Raising taxes is not the (whole) answer.


The real issue that Obama hardly ever talked about during the election is spending. Raising income taxes on “the richest of the rich,” or even on those making over $250k, would raise about $42 billion per year according to my rough estimate. Let’s assume that increasing capital gains tax rates will add another $80 billion in revenue per year. With a deficit of $1.3 trillion, that’s just under 10% of our spending. Not exactly a drop in the bucket, but also nothing close to an effective solution. In fact, if Congress would have to double the income tax on every single American to come close to making up the current budget deficit. 

Many will also say that ending the wars will decrease the deficit. Well, Obama ended the war in Iraq, and what happened to the deficit? It stayed exactly the same. Why? Because he simply used those funds elsewhere. And that’s his plan for Afghanistan, too. In his own words, he plans to bring our soldiers home from Afghanistan and use the money “to do some nation-building here at home.” 

So what’s going to give? What needs to happen? The answer is simple: spending needs to be cut. Unfortunately, I don’t think anyone is confident that it’s going to happen under Obama.


About originalbosfan1

Like the title of my page, I am bitterness personified. I decided after reading another stupid article about another stupid person that I have to get my thoughts out there. My wife is sick of hearing me rant, so now it's the internet's turn to listen. Thank you very much for your time. That is all. Seriously. You can go now.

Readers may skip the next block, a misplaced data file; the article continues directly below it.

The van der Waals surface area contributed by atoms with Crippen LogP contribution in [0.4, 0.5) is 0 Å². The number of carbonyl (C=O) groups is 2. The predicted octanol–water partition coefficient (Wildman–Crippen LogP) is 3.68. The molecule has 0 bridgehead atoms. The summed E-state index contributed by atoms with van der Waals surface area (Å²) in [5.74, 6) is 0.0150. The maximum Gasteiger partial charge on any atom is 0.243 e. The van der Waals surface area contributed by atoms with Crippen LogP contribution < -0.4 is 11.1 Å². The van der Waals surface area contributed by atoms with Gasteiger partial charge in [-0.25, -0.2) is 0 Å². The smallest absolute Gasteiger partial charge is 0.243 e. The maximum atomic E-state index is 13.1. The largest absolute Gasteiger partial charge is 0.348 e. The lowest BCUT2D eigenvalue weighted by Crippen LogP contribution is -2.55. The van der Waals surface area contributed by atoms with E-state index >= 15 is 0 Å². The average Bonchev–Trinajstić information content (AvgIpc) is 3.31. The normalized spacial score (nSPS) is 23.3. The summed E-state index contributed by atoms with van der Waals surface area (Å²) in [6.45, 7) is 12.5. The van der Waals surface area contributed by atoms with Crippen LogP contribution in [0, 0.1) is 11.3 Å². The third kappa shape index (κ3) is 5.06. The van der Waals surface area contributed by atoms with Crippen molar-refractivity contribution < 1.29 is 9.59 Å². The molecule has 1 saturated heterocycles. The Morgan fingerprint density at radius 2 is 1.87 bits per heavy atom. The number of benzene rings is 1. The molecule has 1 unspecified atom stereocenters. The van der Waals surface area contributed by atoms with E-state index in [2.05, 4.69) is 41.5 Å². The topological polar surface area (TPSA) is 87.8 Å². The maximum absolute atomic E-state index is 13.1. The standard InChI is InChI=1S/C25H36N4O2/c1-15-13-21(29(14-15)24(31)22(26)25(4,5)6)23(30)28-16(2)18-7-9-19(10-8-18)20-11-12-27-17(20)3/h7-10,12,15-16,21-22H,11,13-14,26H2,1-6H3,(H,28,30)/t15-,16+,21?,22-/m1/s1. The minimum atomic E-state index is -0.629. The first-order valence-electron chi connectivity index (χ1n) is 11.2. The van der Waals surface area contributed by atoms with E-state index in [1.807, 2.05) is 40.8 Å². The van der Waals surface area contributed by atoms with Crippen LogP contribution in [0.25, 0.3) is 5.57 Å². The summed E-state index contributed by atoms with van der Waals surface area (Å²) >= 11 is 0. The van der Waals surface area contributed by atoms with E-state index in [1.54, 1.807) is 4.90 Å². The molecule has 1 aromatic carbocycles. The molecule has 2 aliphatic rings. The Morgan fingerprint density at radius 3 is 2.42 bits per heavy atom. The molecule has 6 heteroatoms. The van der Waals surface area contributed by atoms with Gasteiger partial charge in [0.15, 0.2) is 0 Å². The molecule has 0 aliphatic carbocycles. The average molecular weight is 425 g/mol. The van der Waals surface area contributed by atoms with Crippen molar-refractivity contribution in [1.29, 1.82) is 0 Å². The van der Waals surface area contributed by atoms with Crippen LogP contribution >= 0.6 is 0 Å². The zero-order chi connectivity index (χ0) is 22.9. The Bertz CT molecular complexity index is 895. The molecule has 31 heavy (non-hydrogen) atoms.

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6 Responses to Raising taxes is not the (whole) answer.

  1. leesure says:

    A well written and reasoned argument…but I had little more confidence that the other side would have cut spending either. The real shame of it is that we are, as a populace, addicted to the candy of government money. Neither side can get elected if they were to actually do their jobs and act responsibly. So the Democrats will boldface tell you they plan to take from ‘them’ and give it to you, while the republicans will pay lip service to cutting spending, and then do the opposite. As surely as the sun will rise tomorrow morning, you are correct about the need to cut spending. And just as surely, neither major party will accomplish that.

    • Good points indeed. Obviously, the issue of trusting politicians to do what they say they are going to do is a hindrance to anyone. On a purely 2-party basis, however, I would argue that the GOP is much more likely to address spending issues than is the Democratic party. This is due to a variety of factors, including learning from the mistakes of the past (i.e. George W. Bush), as well as an extreme reluctance to raise revenue by raising taxes. These factors leave them with little room than to address our spending issues.

      I’d also point out that the Republicans are thus far the only party to propose actual, tangible spending cuts over the last few years. While something like Paul Ryan’s budget proposal may have been too extreme, it certainly represented a starting point and a willingness to reduce government spending. Democrats, on the other hand, have taken a difficult spending situation and made it much worse. In fact, they haven’t even passed a budget in the last 4 years, let alone proposed any actual spending cuts. Even further, they have a nasty habit of increasing spending (on Obamacare, for example), but then arguing that it’s really a decrease (because of phantom higher health care costs in the future that they’re offsetting).

      Finally, for all his talk about reducing spending, Obama never mentioned any specific measures during the campaign. The closest he got was saying we would end the war in Afghanistan, but in the same breath admitted that he had other plans for the money we were spending there. With recent history taken into account, I think most people would agree that while not certain, it’s much more likely that the Republican party would be looking to tackle spending in the next few years.

      • leesure says: